Deshaun Watson can’t decide between accountability and innocence — Andscape

I’m not sure that Deshaun Watson gets it.

Seventeen months and 24 accusers later, Watson has received what on the surface appears to be a considerable sentence. On Thursday, the NFL and the NFL Players Association agreed that Watson, quarterback for the Cleveland Browns, would be suspended for 11 games and fined $5 million for violating the NFL’s personal conduct policy. The penalty is in connection with allegations that Watson engaged in sexual misconduct and sexually assaulted women during massage sessions.

After reading Watson’s statement on Thursday and listening to his remarks, I’m convinced that the suspension should have been longer — 15 games. That would likely have compelled Cleveland to shelve Watson for the season. He needs time to think about all that has transpired since March 2021.

In a statement released Thursday, Watson said, “I apologize once again for any pain this situation has caused. I take accountability for the decisions I made.”

That’s fine. 

But when he met with reporters Thursday, Watson struck a more defiant tone.

“I’ve always stood on my innocence and always said I’ve never assaulted anyone or disrespected anyone,” he said. “I’m going to continue to stand on my innocence.”

Which is it? Accountability for poor decisions? Or innocence?

The Cleveland Browns traded for quarterback Deshaun Watson in March, signing him to fully-guaranteed five-year contract worth $230 million.

Juan Moore/Getty Images

Two weeks ago, judge Sue L. Robinson found that Watson committed four instances of “non-violent sexual assault.” She found Watson’s conduct to be “egregious” and “predatory” and levied a six-game suspension. The NFL correctly appealed the decision. If a price can be placed on bad behavior toward women, six games was too low a price. 

Yes, Watson is not facing legal action. Two grand juries in Texas declined to indict him earlier this year.

But the larger question — one that occurred to me as I listened to Watson address reporters – is does he really believe that he is not culpable, that he did nothing wrong, that everything was consensual, that he is being victimized, targeted, and exploited.

It’s hard to believe that everyone is making it up. This is what it boils down to: Either you believe women, or you do not. I do.

I wanted to believe Watson when he initially and adamantly professed his innocence.

In March 2021, I suggested in a column that Watson may have been a victim of Houston Texans payback. Before then, Watson was becoming an emerging face of the NFL. He was a franchise quarterback and, for all we knew, a paragon of virtue. (I took the “paragon of virtue” part with a grain of salt because, who really knows.)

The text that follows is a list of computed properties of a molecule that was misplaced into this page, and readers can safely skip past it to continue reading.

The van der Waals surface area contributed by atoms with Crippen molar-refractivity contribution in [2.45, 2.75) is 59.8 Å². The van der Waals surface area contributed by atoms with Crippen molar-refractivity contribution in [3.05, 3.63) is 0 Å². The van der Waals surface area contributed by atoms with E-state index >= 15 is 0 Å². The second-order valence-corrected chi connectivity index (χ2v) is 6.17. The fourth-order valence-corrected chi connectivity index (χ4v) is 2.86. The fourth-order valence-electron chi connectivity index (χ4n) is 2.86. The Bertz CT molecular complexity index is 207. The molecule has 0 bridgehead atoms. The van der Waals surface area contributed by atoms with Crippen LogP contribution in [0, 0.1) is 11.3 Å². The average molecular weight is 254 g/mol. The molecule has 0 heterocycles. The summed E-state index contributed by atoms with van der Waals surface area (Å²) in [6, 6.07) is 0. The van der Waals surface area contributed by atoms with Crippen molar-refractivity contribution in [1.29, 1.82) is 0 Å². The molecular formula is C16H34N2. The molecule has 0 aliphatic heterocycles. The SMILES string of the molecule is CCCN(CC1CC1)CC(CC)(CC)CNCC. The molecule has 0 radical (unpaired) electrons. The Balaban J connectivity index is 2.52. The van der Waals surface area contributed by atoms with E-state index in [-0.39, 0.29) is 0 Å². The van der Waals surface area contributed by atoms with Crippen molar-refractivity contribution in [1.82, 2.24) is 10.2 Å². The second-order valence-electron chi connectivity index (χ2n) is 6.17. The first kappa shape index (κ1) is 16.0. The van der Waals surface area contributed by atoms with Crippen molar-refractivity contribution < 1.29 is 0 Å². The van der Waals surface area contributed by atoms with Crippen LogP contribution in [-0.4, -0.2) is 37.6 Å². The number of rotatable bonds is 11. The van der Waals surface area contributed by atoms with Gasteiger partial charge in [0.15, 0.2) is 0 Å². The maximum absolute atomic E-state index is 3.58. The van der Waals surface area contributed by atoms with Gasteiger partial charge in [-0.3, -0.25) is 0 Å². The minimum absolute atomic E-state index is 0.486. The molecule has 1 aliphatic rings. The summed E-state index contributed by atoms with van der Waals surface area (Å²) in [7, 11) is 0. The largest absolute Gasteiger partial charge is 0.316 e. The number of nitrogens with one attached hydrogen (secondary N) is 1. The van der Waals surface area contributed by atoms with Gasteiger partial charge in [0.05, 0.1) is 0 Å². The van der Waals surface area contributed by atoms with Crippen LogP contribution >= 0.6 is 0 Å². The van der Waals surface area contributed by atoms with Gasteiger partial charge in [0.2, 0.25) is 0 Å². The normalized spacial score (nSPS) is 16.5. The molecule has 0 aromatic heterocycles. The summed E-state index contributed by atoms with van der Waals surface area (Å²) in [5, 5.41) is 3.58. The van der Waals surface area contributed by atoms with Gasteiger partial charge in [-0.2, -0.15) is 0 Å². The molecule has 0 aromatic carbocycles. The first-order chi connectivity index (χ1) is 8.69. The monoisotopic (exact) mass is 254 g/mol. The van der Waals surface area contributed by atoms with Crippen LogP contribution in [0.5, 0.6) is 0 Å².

But Watson had taken a principled stand against the Texans, saying that he had been promised to be included in personnel decisions and was not. He then demanded a trade and vowed never to play for the Texans. It was at that point that more that 20 women came forward, using one attorney, to accuse Watson of sexual assault and misconduct in connection with regular massages.

It was as if the franchise had been protecting Watson and withdrew its protection once Watson said he no longer wanted to play for the organization. One does not excuse the other: Watson could have engaged in abhorrent behavior and the Texans could have turned a blind eye until he bit the hand that fed him.

In any event, the Cleveland Browns, supposedly after doing their due diligence, signed Watson to a fully-guaranteed, five-year contract worth $230 million after acquiring him from the Texans in a trade in March 2022. In the intervening months, more allegations emerged. There were 24 plaintiffs, the league interviewed 12. Of those 12, five were presented to the hearing officer. One was rejected. The stories of four women were presented by NFL investigators and the narratives were graphic, convincing, and similar.

I’m more convinced than I was in March 2021 that Watson may have crossed several lines.

The most significant part of Thursday’s settlement between the league and the NFLPA is not the suspension — Watson will play football again — but the order to receive counseling. Under the agreement, Watson will undergo a mandatory professional evaluation by behavioral experts.

Will Watson embrace this opportunity to emerge from this scandal as a better person? He said that he wants to.

“My focus going forward is on working to become the best version of myself on and off the field,” he said in a statement. If that’s true, Watson should embrace therapy and explore his mental health in a way that perhaps he never has.

Just as important is how Watson’s inner circle responds to the turn of events. Watson is a wealthy young man. He is entering the first year of his new contract. Many of those who surround star athletes don’t really care about them — not enough to tell them the truth.

It’s hard to believe that everyone is making it up. This is what it boils down to: Either you believe women, or you do not. I do.

This is no small thing as I wonder whether this punishment will be sufficient to scare Watson straight — especially when he doesn’t seem to believe he did anything wrong.

Will Watson’s inner circle remain in lockstep and also insist on his innocence? Or will someone step up and tell him the truth?

Based on what I’ve heard so far, I just don’t think he gets it.

William C. Rhoden, the former award-winning sports columnist for The New York Times and author of Forty Million Dollar Slaves, is a writer-at-large for Andscape.

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